Netflix's make-up competition 'Glow Up' loves finalist Ophelia Liu's Hong Kong-inspired looks

  • The former KVD Beauty is in the top three of the show judged by global beauty experts Val Garland and Dominic Skinner
  • The former St Paul's Convent School student hopes to emulate brands such as Dior and YSL, working on both fashion and cosmetics
Candace Kwan |

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Ophelia Liu celebrated her heritage in her first look for BBC reality show, Glow Up. Photo: BBC

When Ophelia Liu appears on the screen, you pay attention. Is it her artistic talent, her flawless application of make-up, her sense of humour? Maybe it’s because she’s so comfortable in her own skin, you can’t help but wonder what it would be like to be unapologetically yourself.

Liu is currently a finalist on the second season of the BBC TV show Glow Up: Britain’s Next Make-Up Star, where 10 aspiring make-up artists compete for a prestigious three-month contract working under a professional make-up artist.

The first season streamed on Netflix last year, and the current season will soon follow suit.

Judge and MUA Dom Skinner watches as Ophelia applies makeup to her model in the semi-final. Photo: BBC / Wall to Wall / Guy LevyLiu wasn’t always given room to freely express herself. She is a born and raised Hongkonger, who spent her childhood and adolescence studying at St Paul’s Convent School, a traditional all-girls Catholic institution, with strict rules on grooming and appearance. Emphasis was placed on looking neat and tidy, and there was never any wiggle room around the rules. (I would know: Ophelia and I were classmates.)

“We were not allowed make-up at all, or to use any hairstyling products either. Kids [in Britain] start putting on makeup at 13 and by the time they’re in secondary school, they often have fake lashes on, lip gloss, full-on contour, foundation, all of that.”

Make-up and nail polish were strictly extracurricular activities. She’d occasionally sneak into bathrooms in shopping malls to put on make-up and contacts, but made sure to remove all evidence before going home. It wasn’t until she went to study in England at the age of 15 that she started wearing make-up regularly.

She graduated in 2017 from Ravensbourne University in London with a degree in fashion design, then worked for KVD Beauty (formerly Kat Von D) after a stint at a clothing company. She soon became a favourite among KVD’s clientele, and even led some master classes. In 2018, she was crowned the brand’s top seller at the London flagship branch of Debenhams, a British department store.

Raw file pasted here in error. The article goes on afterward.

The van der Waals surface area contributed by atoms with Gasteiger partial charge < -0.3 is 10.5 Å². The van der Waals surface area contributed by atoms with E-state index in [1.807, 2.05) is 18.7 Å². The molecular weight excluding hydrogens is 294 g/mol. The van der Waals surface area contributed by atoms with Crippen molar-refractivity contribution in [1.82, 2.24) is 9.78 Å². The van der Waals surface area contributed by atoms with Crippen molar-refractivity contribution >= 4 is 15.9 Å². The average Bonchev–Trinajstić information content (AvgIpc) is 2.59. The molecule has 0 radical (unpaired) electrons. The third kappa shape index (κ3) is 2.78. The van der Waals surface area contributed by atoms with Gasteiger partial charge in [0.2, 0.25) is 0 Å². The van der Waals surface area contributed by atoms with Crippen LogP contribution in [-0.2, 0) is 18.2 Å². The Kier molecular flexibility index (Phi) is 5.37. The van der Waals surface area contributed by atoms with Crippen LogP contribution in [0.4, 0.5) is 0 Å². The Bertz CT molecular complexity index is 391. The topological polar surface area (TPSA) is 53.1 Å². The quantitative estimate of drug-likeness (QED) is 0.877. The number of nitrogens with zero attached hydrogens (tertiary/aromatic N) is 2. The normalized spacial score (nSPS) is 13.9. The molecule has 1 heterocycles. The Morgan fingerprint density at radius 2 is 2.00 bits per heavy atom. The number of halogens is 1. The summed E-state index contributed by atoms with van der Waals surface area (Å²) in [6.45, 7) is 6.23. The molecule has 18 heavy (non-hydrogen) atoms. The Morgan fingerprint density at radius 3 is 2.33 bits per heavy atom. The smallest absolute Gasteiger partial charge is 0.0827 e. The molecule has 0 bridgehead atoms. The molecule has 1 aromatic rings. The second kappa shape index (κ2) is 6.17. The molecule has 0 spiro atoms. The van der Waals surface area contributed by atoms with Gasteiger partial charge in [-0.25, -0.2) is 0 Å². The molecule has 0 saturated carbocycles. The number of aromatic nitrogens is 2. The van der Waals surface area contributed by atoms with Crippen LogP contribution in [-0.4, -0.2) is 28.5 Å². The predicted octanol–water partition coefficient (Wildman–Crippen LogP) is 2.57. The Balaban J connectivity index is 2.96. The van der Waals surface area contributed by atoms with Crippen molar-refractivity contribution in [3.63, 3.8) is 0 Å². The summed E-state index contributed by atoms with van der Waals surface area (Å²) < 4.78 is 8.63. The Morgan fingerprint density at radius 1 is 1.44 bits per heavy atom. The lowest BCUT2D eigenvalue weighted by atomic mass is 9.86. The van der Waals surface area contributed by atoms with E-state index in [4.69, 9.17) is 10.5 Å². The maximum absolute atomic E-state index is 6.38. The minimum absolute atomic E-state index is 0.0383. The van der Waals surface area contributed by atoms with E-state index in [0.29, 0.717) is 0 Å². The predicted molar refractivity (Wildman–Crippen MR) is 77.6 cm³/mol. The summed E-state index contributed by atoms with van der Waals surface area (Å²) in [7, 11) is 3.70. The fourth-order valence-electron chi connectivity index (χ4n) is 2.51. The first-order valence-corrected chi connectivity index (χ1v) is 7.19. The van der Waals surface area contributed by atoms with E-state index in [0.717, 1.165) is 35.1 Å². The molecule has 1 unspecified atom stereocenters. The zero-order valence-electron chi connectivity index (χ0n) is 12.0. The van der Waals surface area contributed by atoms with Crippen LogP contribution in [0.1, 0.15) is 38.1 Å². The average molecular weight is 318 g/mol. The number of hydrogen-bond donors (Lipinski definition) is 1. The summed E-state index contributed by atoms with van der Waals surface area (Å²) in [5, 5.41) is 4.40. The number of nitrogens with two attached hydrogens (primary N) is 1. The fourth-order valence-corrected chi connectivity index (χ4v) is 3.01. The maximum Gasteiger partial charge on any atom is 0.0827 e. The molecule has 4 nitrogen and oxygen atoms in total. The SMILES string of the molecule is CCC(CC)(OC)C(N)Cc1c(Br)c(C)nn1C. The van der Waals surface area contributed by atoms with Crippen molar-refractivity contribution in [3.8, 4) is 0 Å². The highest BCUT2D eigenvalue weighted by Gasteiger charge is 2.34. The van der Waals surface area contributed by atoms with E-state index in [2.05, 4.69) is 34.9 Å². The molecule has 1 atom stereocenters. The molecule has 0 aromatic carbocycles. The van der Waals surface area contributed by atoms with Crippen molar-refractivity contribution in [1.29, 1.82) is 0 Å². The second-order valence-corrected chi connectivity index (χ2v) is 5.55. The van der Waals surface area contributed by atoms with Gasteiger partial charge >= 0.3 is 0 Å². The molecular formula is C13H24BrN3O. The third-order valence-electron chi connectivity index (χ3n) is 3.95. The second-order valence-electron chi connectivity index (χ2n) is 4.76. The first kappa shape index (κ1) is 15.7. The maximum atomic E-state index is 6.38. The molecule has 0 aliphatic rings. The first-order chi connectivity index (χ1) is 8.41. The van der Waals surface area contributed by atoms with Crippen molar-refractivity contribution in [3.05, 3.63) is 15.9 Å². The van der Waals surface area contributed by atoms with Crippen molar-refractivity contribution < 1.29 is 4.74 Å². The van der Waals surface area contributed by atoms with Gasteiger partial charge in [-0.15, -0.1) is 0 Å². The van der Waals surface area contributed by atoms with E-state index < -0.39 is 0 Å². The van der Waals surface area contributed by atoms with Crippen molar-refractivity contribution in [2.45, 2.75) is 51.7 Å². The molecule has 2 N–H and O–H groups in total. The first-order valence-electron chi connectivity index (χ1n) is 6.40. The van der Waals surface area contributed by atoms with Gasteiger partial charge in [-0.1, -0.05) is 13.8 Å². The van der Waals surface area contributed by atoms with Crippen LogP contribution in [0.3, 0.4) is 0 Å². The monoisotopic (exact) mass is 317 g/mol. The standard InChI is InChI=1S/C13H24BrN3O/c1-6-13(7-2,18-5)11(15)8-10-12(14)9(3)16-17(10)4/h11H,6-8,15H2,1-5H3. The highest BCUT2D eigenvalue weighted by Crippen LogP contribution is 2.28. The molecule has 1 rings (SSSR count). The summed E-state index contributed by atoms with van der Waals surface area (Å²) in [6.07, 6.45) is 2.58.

She started posting looks she’d created on Instagram around three years ago; her feed captured the attention of the show’s producers. “I got a message last year on Instagram inviting me to audition. I don’t know how they found me!” she says.

“I didn’t think I could even get on the show, let alone be part of the top three!”

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The 26-year-old was initially apprehensive about applying for the programme, as she was working a full-time job, and planning to move back to Hong Kong. But the gamble paid off – not only is she in the final, she is receiving inquiries about business opportunities, and her Instagram following has grown exponentially.

Liu credits her success to her time at KVD. “Being around make-up artists pushed my make-up game further. I picked up little tips and tricks from the pros along the way.

“I was really bad at symmetry at the time, but my manager taught me how to approach doing liner or lipstick. I learned to look at the face straight on, and then take a step back.”

But not every aspiring MUA gets the chance to work on a counter and get a crash course in essential skills. Liu nevertheless recommends approaching the craft with a technical lens and holding yourself to a high standard.

“You need to practise and be really detailed with your work. Even if it’s just a line, it has to be sharp, clean, and symmetrical” says Liu.

She says it’s also important to find your own style, and not just blindly follow trends.

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While she’s enormously grateful for the fans and support, Liu says she would rather be a muse than a role model to those watching – she wants to encourage young people to seek inspiration from others, and then create something of their own.

“You should have a few muses. I loved to copy others back then, play dress up, and look like somebody because they looked good – and I wanted to look good,” she says. “We all go through an ugly duckling phase. Eventually you’ll find more muses,” she says, and work out who you are.

The phrase “glow up” represents the idea of discovering yourself and going through a physical transformation to match. Given Liu’s success and growth in just a few short episodes of a TV show, it’s clear that she embodies the phrase completely.

Now that she’s so close to the finish line, she hopes the exposure will lead to a steady stream of jobs, and has big aspirations for the future.

“I hope to have my own clothing company, while working on make-up, and eventually, simultaneously have a clothing and make-up brand, like Dior or YSL,” Liu says.

“I’m on TV, broadcast all over the UK, and soon internationally. A lot of people will see what I can do, my style, and how I work.

“I’m doing what I like to do – and isn’t that what everyone wants?

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